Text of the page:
The Best Jobs for Introverts
Settling on the right college major and eventual career path is a challenge for every young person. First and foremost, you are trying to figure out what you truly love and how those passions can be monetized. Of course, there are also practical considerations—how many degrees will you need to enter the field? Will the compensation be enough to pay off student loan debt and start to save as you become a young adult? Yet, for 30%-50% of the population, there is another factor at play in the career selection process. That’s because one-third to one-half of the world’s population are introverts. Factoring in your personality type is essential when making major life choices. With that in mind, College Transitions is pleased to present our list of the Best Jobs for Introverts.
What is an Introvert?
Not all introverts share all of the same traits. However, in general, introverts tend to:
- Prefer talking in small groups of people or one-on-one.
- Feel drained of energy by being in a crowd.
- Enjoy alone time to recharge and rejuvenate.
- Learn best through observation and watching others.
- Like to think in a quiet environment.
- Savor independence and time to self-reflect.
For more, we recommend the work of Susan Cain who wrote the excellent book Quiet: The Power of Introverts in a World That Can’t Stop Talking.
Given all of these common introvert traits, these are some of the best jobs for introverts. We will also examine the undergraduate degrees that most often lead to these careers. Click on the links to view the best colleges for each prospective major.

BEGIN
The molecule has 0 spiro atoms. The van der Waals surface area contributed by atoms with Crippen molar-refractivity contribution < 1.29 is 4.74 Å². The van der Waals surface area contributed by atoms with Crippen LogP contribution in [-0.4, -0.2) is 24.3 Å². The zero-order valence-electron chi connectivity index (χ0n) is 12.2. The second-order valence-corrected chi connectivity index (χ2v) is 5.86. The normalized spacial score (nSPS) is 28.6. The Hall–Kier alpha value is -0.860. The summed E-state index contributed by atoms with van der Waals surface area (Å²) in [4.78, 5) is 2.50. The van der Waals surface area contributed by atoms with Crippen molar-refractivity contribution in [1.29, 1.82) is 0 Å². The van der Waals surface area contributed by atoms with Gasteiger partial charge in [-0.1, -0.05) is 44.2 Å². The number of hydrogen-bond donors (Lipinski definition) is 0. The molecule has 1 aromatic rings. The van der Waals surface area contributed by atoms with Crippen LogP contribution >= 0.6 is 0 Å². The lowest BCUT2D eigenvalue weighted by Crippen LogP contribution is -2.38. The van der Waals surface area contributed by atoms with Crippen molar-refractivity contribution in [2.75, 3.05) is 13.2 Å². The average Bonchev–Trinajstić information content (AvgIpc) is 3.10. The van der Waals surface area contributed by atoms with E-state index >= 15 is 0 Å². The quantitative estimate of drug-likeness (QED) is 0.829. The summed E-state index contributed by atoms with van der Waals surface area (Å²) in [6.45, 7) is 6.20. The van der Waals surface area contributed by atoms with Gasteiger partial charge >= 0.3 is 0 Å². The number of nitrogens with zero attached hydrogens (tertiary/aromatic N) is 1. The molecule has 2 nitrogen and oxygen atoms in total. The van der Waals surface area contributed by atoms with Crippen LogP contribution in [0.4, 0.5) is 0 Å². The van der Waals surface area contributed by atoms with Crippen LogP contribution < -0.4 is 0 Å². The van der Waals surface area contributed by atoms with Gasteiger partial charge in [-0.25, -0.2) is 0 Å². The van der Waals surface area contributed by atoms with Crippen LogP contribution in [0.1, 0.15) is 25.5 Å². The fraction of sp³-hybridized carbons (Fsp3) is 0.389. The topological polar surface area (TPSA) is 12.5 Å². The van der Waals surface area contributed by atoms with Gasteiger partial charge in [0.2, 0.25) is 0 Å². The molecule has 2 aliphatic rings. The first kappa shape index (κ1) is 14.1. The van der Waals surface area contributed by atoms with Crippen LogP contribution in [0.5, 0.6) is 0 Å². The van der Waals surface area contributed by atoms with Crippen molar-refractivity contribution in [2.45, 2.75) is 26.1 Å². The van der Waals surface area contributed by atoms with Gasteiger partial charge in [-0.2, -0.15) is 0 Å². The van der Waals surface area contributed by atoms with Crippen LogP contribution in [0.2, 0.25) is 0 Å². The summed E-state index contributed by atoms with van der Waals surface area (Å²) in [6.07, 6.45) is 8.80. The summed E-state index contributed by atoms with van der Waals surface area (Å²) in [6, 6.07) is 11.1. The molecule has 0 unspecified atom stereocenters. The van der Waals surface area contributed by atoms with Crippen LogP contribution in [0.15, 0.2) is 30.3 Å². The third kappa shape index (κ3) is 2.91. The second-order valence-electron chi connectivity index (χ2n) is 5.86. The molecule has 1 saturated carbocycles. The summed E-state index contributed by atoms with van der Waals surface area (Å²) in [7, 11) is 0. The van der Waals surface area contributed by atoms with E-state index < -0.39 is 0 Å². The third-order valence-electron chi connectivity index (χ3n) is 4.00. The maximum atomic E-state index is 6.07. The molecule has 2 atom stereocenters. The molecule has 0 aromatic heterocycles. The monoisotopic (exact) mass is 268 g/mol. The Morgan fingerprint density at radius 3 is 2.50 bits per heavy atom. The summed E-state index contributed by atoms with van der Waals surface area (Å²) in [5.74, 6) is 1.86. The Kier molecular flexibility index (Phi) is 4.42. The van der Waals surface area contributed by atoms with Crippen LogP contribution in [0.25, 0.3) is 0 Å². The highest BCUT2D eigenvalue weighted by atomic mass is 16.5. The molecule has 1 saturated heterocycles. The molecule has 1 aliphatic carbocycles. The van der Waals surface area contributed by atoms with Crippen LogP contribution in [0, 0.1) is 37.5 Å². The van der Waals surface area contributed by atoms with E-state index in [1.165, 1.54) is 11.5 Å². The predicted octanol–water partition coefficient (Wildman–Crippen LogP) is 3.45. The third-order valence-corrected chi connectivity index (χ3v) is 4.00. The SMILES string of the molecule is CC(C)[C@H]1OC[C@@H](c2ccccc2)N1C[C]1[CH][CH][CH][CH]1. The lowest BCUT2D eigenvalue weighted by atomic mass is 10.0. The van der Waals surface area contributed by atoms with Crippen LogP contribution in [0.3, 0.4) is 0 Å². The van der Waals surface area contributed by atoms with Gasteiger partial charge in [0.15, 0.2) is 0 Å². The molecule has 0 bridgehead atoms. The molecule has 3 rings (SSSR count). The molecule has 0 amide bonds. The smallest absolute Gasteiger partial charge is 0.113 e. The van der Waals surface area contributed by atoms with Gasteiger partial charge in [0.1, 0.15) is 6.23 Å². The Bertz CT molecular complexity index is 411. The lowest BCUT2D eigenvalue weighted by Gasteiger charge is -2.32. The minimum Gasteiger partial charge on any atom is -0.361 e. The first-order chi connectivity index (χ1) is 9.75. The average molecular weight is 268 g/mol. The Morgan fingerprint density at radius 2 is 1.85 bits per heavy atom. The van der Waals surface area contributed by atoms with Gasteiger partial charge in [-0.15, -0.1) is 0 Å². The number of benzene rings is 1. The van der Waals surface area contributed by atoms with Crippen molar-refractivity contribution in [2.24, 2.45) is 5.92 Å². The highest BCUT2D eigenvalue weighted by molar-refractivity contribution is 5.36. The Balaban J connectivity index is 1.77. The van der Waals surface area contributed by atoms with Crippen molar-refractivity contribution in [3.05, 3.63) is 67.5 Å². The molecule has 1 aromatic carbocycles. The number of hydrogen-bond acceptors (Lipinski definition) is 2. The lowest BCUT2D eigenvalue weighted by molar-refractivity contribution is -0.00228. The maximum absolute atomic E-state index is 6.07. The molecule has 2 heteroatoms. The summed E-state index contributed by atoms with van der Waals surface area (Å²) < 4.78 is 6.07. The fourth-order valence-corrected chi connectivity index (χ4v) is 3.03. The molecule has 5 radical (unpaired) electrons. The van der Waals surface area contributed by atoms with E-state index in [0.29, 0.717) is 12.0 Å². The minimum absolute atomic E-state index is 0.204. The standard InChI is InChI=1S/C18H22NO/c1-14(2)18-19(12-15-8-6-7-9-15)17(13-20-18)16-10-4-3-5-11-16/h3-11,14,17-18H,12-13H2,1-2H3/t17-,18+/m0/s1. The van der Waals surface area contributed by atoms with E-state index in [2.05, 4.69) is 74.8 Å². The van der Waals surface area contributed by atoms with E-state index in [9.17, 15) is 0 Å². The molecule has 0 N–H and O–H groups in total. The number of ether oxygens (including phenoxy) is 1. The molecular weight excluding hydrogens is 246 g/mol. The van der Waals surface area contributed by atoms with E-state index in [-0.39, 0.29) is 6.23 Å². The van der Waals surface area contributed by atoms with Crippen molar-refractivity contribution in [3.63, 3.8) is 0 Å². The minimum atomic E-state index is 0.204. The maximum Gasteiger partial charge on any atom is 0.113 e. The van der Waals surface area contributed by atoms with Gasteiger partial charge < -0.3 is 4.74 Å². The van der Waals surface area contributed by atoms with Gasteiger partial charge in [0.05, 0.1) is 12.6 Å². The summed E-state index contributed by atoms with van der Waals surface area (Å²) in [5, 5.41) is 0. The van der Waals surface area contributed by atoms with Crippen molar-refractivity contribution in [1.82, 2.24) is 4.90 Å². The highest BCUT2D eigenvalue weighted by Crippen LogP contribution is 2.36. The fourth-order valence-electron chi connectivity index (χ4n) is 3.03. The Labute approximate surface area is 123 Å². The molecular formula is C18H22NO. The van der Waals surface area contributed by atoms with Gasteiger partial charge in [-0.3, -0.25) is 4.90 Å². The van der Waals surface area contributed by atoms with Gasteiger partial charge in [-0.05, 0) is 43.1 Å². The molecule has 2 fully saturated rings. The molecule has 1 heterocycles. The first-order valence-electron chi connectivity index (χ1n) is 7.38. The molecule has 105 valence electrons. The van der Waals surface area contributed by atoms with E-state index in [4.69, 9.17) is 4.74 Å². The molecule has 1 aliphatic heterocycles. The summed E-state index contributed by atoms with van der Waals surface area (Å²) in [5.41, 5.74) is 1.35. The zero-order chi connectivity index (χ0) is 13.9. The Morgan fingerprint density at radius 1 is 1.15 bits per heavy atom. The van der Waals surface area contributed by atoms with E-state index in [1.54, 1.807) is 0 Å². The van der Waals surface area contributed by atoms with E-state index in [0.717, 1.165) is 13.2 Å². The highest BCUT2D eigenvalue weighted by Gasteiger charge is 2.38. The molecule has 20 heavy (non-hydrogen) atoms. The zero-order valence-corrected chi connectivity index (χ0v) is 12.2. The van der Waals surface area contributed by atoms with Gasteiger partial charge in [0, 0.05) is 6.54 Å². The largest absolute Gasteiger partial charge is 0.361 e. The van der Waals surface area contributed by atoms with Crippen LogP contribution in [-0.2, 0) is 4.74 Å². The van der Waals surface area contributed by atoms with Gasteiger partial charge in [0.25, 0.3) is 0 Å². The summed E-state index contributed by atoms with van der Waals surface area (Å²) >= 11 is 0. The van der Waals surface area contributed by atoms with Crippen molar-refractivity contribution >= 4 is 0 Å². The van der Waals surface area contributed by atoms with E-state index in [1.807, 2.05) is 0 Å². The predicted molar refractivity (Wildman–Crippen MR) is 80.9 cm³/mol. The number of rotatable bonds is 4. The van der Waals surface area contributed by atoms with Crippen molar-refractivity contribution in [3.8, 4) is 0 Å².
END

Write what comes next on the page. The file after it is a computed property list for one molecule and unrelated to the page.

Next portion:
Non-Math & Science-Related Best Jobs for Introverts
Some lists of best jobs for introverts focus heavily on STEM professions. After all, careers in this realm involve a lot of time alone in a lab or making calculations in solitude. We’ll get to those types of professions in a moment, but if you are introvert who doesn’t happen to love calculus and physics, you may prefer these options:
1) Content Writer/Editor or Technical Writer
Working for businesses or websites, individuals in this field research, write, and edit content. This content is often aligned with the objectives of the client, business, or publication. Technical writers write things like instructional manuals or how-to guides. Writing and editing content is work that is best accomplished in solitude. The work is often self-directed and can be accomplished in any location, at any time of the day or night, making it ideal for introverts.
Degree Requirements: Typically, candidates will have a bachelor’s degree. This may be in English, Journalism, or Communication but could be in literally any field. For example, if you were writing for a website or company that dealt with science, having a degree in that realm would be beneficial.
2) Archivist or Librarian
Nothing like the beautiful silence of a library or university archive to bring a smile to an introvert’s face! While you will spend time assisting patrons and researchers, this career is full of one-on-one interaction and the completion of solo tasks. These jobs are expected to grow at a steady rate through 2031 according to the Bureau of Labor Statistics. This is good news for introverts for whom these fields may feel like an ideal fit.
Degree Requirements: Archivists and librarians have a variety of undergraduate degrees, but also typically earn a master’s degree in library or archival science as well.